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Ozempic and Wegovy aren't affecting PepsiCo's business much — but this growing trend is

By Ciara Linnane

Stock sold off last week after Walmart said Wegovy and Ozempic were leading customers to buy fewer groceries and cut back on calories

The new class of weight-loss drugs like Ozempic and Wegovy are having a negligible impact on PepsiCo Inc.'s snacks and beverages business, but the trend of healthier eating is causing customers to seek smaller packages and to consume less sugar and salt.

That's according to Chief Executive Ramon Laguarta, who spoke about the trends on the company's (PEP) earnings call on Tuesday.

"Obviously we're looking at this along with many other positive and negative potential risks for our business and our category," he said in response to a question about the drugs.

"So far, the impact is negligible in our business," he said, according to a FactSet transcript.

Instead, consumer preferences have continued to move toward smaller packages.

That allows for greater convenience, variety and portion control, he said, and the company is continuing its push toward healthier snacking and beverage options, including zero-sugar beverages and nutritious convenience foods with lower sodium content.

Last week, comments from a Walmart Inc. (WMT) executive that the drugs were leading customers to buy fewer groceries and to cut back on those that are high in calories led to a sharp selloff of PepsiCo's and rival Coca-Cola Co.'s (KO) stocks.

For more, see: Coca-Cola and PepsiCo's stocks fall after Walmart says weight-loss drugs have customers cutting back on calories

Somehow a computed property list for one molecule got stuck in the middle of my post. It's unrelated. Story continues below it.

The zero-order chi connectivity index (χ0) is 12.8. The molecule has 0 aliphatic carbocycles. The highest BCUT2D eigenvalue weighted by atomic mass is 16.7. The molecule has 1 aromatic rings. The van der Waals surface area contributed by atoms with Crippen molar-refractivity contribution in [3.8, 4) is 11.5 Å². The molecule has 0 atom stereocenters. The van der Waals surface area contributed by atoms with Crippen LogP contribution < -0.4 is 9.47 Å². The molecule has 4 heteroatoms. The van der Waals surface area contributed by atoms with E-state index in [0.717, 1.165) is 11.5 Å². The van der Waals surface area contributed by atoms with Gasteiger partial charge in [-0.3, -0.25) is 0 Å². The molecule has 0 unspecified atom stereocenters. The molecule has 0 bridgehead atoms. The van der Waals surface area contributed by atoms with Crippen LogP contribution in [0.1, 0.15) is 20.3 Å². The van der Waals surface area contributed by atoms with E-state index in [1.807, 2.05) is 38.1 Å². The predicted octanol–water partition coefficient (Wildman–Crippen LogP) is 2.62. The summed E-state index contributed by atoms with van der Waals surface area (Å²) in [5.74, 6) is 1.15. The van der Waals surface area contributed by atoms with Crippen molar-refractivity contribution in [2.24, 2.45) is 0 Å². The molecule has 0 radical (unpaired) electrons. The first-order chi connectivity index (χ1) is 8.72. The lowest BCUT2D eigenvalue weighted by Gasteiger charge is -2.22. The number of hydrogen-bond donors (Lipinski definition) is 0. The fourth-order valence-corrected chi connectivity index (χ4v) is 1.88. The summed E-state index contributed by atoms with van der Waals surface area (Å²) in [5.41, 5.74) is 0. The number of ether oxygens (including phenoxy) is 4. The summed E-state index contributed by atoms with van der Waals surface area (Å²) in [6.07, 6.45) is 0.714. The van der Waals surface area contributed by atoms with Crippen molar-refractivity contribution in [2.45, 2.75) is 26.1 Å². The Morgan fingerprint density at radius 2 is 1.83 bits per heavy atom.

Walmart's U.S. chief executive, John Furner, told Bloomberg in an interview that the company can track which of its customers are taking the drugs and can see that they are causing a "slight pullback in overall basket" and "less units, slightly less calories."

Analysts have already expressed concerns that the growing popularity and use of anti-obesity medications would have far-reaching implications for the food and beverage industry and that companies may have to adapt their product choices to address changing consumer behavior.

Morgan Stanley analysts wrote in August that the pool of patients for the drugs, which mimic the effects of GLP-1, a gut hormone that can help control blood-sugar levels and reduce appetite, is likely to grow to 24 million people, or nearly 7% of the overall U.S. population, in the next decade. GLP stands for glucagon-like peptide.

Read now: As Ozempic/Wegovy frenzy continues, Morgan Stanley lifts forecasts for weight-loss drugs to $77 billion

For more, read: The dark side of the weight-loss-drug craze: eating disorders, medication shortages, dangerous knockoffs

PepsiCo (PEP) is more tuned in to the trend toward healthy eating, Laguarta said.

"We're seeing urbanization as a big driver of adoption of our categories," he said. "We're seeing middle-class development. We're seeing lifestyle and people snacking to eat, so meals becoming more mini meals and much more unstructured during the day, being a big driver of our categories both beverages and snacks."

The company has sought in the past five or six years to expand its portfolio of healthier foods and drinks, adding new cooking methods for snacks and cutting amounts of sugar and sodium.

"Those are all very positive trends that will help us deal with the portfolio if needed in the future," he said.

PepsiCo's stock rose 1.4% after posting stronger-than-expected third-quarter earnings and raising its guidance.

-Ciara Linnane

This content was created by MarketWatch, which is operated by Dow Jones & Co. MarketWatch is published independently from Dow Jones Newswires and The Wall Street Journal.


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10-11-23 0707ET

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